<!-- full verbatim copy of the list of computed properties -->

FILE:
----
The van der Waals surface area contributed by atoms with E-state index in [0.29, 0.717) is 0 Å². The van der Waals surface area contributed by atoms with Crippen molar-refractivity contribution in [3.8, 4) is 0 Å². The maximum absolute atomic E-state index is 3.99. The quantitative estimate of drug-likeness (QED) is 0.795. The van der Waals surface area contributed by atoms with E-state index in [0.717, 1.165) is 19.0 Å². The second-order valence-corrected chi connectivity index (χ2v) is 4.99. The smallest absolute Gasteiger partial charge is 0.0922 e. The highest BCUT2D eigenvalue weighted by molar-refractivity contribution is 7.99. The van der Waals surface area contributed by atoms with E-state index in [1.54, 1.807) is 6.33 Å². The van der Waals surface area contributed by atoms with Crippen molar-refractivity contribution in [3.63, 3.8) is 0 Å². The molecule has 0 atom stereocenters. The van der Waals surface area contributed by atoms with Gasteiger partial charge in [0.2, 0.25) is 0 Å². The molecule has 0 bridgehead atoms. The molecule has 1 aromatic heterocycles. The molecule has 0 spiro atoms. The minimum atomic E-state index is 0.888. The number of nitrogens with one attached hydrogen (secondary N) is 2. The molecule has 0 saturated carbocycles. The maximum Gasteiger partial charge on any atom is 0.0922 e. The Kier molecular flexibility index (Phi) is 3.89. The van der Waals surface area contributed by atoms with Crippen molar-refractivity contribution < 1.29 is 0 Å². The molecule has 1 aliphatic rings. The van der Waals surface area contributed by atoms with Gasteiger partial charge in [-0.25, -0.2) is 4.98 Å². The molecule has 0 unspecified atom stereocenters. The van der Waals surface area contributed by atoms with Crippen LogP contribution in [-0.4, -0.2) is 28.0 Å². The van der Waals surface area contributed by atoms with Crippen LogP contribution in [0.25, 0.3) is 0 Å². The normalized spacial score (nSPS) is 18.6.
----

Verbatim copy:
The van der Waals surface area contributed by atoms with E-state index in [0.29, 0.717) is 0 Å². The van der Waals surface area contributed by atoms with Crippen molar-refractivity contribution in [3.8, 4) is 0 Å². The maximum absolute atomic E-state index is 3.99. The quantitative estimate of drug-likeness (QED) is 0.795. The van der Waals surface area contributed by atoms with E-state index in [0.717, 1.165) is 19.0 Å². The second-order valence-corrected chi connectivity index (χ2v) is 4.99. The smallest absolute Gasteiger partial charge is 0.0922 e. The highest BCUT2D eigenvalue weighted by molar-refractivity contribution is 7.99. The van der Waals surface area contributed by atoms with E-state index in [1.54, 1.807) is 6.33 Å². The van der Waals surface area contributed by atoms with Crippen molar-refractivity contribution in [3.63, 3.8) is 0 Å². The molecule has 0 atom stereocenters. The van der Waals surface area contributed by atoms with Gasteiger partial charge in [0.2, 0.25) is 0 Å². The molecule has 0 bridgehead atoms. The molecule has 1 aromatic heterocycles. The molecule has 0 spiro atoms. The minimum atomic E-state index is 0.888. The number of nitrogens with one attached hydrogen (secondary N) is 2. The molecule has 0 saturated carbocycles. The maximum Gasteiger partial charge on any atom is 0.0922 e. The Kier molecular flexibility index (Phi) is 3.89. The van der Waals surface area contributed by atoms with Crippen molar-refractivity contribution < 1.29 is 0 Å². The molecule has 1 aliphatic rings. The van der Waals surface area contributed by atoms with Gasteiger partial charge in [-0.25, -0.2) is 4.98 Å². The molecule has 0 unspecified atom stereocenters. The van der Waals surface area contributed by atoms with Crippen LogP contribution in [-0.4, -0.2) is 28.0 Å². The van der Waals surface area contributed by atoms with Crippen LogP contribution in [0.25, 0.3) is 0 Å². The normalized spacial score (nSPS) is 18.6.